Re[2]: [Tutor] fileobject.close() question

Corran Webster
Thu, 13 Apr 2000 08:02:08 -0700

>      If the file object is closed at gc (in this case, at the end of the
>      program) and before the buffer is gc'd, why doesn't that close flush
>      the buffer out to the file?  I was under the impression that the
>      buffer was gc'd first and then the close was called (therefore
>      explaining why bytes are lost), the other way doesn't seem to explain
>      what happens.

If you read the original question, you will see that the code was being run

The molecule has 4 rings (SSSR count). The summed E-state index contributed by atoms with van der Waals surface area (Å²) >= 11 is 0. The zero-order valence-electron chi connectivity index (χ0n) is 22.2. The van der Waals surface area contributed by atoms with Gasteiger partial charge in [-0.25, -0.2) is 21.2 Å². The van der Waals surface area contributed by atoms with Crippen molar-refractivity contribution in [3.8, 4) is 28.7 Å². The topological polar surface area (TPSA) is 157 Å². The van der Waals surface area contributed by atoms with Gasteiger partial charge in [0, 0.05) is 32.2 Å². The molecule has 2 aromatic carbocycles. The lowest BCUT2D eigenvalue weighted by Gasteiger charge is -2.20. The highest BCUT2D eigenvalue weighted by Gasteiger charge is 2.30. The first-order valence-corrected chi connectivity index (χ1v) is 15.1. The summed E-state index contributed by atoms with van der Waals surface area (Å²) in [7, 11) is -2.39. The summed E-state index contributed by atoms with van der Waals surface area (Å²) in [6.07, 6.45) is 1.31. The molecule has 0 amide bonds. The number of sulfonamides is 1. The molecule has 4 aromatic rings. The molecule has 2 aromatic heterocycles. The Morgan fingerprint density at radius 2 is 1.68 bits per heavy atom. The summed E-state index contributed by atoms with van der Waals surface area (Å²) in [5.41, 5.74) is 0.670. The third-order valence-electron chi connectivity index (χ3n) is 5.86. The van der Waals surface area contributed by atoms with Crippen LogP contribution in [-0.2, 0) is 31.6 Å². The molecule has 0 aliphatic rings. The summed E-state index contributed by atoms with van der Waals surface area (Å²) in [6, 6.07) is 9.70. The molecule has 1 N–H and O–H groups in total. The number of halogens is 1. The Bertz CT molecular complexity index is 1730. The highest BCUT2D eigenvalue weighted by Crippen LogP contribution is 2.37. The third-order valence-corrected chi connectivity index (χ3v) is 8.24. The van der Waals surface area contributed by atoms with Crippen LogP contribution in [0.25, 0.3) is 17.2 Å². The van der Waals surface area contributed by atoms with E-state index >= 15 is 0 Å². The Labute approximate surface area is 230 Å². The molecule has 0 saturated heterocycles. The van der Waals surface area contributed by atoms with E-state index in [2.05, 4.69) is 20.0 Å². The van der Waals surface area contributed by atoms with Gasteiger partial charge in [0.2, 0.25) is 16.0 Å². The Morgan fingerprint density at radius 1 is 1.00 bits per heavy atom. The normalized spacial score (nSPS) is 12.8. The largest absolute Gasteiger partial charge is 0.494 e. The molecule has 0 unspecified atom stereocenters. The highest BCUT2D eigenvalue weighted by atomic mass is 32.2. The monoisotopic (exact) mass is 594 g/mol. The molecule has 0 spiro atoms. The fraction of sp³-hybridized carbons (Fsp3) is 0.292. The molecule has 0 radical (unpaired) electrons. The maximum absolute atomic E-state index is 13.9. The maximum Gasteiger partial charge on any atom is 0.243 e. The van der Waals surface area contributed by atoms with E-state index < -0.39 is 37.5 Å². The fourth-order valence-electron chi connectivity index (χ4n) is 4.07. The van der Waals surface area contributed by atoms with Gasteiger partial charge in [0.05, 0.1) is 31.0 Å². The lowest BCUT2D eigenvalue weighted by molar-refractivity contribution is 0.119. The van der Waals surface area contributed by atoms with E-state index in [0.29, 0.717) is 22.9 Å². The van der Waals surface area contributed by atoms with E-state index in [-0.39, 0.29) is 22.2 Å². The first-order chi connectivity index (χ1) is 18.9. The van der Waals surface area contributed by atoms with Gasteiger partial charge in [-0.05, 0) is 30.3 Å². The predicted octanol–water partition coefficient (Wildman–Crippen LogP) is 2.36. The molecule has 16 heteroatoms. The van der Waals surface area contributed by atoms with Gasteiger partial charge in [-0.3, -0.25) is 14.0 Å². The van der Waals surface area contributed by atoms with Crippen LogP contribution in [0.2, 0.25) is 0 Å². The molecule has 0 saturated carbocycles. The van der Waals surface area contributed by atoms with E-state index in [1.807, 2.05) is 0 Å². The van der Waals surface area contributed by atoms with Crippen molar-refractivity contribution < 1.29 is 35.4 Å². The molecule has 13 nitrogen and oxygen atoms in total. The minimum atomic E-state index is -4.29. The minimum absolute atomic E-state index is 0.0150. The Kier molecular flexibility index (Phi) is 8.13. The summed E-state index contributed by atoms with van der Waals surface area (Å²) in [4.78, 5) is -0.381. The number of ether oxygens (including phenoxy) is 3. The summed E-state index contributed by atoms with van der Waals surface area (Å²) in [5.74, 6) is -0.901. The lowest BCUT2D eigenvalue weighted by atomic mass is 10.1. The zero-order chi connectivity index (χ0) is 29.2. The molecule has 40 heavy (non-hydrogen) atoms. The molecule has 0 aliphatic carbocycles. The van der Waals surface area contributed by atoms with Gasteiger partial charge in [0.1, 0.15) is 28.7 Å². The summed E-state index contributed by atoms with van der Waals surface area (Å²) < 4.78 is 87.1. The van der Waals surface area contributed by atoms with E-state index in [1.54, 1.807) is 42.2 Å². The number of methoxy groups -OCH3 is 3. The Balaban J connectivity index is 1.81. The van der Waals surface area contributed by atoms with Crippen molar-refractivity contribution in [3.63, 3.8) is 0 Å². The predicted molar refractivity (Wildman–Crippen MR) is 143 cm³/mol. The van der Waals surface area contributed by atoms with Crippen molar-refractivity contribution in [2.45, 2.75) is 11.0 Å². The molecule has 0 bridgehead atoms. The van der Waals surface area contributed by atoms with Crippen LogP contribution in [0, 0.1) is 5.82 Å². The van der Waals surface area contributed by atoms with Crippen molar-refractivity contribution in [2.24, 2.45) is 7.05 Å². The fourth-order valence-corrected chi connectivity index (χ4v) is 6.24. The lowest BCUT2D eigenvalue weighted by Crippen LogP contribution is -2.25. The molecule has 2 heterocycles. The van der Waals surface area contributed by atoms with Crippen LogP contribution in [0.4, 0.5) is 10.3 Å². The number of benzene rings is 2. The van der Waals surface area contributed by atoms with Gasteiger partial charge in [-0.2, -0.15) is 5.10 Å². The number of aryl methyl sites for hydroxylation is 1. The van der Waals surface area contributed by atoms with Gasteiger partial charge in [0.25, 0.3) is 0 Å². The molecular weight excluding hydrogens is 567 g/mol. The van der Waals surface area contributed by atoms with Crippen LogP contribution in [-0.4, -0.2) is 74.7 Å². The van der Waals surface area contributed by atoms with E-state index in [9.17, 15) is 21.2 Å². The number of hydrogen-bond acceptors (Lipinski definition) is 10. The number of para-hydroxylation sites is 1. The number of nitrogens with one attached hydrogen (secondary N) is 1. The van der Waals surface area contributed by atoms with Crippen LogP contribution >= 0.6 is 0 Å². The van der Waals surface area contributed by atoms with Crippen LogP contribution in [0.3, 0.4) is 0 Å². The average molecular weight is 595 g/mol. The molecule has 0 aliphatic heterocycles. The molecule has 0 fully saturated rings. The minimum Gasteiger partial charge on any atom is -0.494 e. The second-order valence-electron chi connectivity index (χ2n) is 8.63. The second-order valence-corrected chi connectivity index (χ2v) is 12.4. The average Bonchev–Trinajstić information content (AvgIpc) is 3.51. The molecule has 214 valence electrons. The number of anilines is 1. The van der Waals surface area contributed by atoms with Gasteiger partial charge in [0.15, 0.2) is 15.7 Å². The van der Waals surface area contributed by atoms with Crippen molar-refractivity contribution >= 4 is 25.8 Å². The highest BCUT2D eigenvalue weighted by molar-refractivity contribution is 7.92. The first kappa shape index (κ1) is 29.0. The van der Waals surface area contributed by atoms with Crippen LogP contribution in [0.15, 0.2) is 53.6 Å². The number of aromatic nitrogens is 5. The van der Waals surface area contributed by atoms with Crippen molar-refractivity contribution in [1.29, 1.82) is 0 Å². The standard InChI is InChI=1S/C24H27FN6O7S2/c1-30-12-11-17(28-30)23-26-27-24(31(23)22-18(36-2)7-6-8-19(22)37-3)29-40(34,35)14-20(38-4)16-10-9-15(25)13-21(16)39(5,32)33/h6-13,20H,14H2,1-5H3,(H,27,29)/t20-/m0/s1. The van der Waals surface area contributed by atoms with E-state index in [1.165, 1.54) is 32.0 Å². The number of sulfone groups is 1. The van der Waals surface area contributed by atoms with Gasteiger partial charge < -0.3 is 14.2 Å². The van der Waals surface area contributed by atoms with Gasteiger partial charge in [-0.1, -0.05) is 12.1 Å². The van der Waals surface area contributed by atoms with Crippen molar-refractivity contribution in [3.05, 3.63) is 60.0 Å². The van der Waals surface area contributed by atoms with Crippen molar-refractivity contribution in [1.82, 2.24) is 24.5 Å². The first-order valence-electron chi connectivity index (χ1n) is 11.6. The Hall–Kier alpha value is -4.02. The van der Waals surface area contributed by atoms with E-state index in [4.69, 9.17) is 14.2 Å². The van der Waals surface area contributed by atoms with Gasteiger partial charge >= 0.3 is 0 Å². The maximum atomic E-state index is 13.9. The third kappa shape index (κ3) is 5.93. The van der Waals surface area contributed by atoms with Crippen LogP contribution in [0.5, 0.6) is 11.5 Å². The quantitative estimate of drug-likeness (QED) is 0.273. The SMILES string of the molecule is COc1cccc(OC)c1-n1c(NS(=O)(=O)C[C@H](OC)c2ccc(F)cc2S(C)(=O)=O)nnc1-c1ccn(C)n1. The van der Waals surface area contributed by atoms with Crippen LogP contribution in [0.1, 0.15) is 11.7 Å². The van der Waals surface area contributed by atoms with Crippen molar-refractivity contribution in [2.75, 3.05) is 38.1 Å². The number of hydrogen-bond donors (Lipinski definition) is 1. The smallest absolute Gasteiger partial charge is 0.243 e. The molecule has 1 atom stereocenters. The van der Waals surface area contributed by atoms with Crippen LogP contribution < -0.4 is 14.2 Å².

from the interactive prompt.  Because of this, garbage collection never had
a chance to kick in because Python was never shut down (indeed, the file
object never even went out of scope).

If you check the Python source code (in Objects/fileobject.c), you will see
that when the file object is deallocated, it checks to see if its file is
closed, and then closes it if needed.

As other writers have pointed out, however, this garbage collection feature
is _not_ documented as a feature in the language or library references.  As
a result, it may be implementation dependent, and there are no guarantees
that the behaviour will continue in the future (although, to be honest, it
is likely that it will).